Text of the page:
Data Intensive Computing is a class of parallel computing which uses data parallelism in order to process large volumes of data. The size of this data is typically in terabytes or petabytes. This large amount of data is generated each day and it is referred to Big Data.
In 2007, exactly a decade ago, An IDC white paper sponsored by EMC Corporation estimated the amount of information currently stored in a digital form in 2007 at 281 exabytes. One can only imagine how massive it would be today.
The figure revealed by IDC proves that the amount of data generated is beyond the capacity to analyze it. The same methods cannot be used to in this case, which are generally used to solve the usual traditional problems in computational science.
In order to tackle the problem, the companies are coming up with a tool or set of tools.
Data intensive computing has some characteristics which are different from other forms of computing. They are:
- In order to achieve high performance in data intensive computing, it is necessary to minimize the movement of data. This reduces system overhead and increases performance by allowing the algorithms to execute on the node where the data resides.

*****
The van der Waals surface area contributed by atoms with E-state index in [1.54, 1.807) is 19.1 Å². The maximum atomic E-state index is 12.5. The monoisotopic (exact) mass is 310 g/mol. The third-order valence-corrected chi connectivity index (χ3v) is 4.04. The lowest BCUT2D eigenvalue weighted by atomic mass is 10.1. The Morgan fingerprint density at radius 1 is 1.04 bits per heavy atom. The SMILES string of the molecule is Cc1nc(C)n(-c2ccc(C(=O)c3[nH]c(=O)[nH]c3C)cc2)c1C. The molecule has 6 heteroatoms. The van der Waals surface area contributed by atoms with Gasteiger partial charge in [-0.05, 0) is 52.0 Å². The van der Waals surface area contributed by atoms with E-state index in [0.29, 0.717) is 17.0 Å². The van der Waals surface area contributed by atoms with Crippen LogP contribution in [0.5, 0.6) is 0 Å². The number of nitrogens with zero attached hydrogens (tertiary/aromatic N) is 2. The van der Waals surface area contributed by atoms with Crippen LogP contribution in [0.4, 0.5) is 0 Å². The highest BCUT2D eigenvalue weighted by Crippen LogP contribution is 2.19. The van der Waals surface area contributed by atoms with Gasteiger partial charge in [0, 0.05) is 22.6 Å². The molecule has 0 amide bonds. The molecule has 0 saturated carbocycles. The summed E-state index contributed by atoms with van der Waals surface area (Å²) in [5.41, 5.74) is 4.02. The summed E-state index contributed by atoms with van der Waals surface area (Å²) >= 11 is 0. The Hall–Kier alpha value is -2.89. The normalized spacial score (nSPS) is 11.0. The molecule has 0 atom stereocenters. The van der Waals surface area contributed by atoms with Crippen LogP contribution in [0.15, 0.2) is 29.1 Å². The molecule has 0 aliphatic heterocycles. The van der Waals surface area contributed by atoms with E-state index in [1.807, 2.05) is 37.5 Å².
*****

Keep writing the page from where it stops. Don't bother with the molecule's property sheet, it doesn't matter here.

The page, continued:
- The data intensive computing system utilizes a machine independent approach where the run time system controls the scheduling, execution, load balancing, communications and the movement of programs.
- Data intensive computing hugely focuses on reliability and availability of data. Traditional large scale systems may be susceptible to hardware failures, communication errors and software bugs, and data intensive computing is designed to overcome these challenges.
- Data intensive computing is designed for scalability so it can accommodate any amount of data and so it can meet the time critical requirements. Scalability of the hardware as well as the software architecture is one of the biggest advantages of data intensive computing.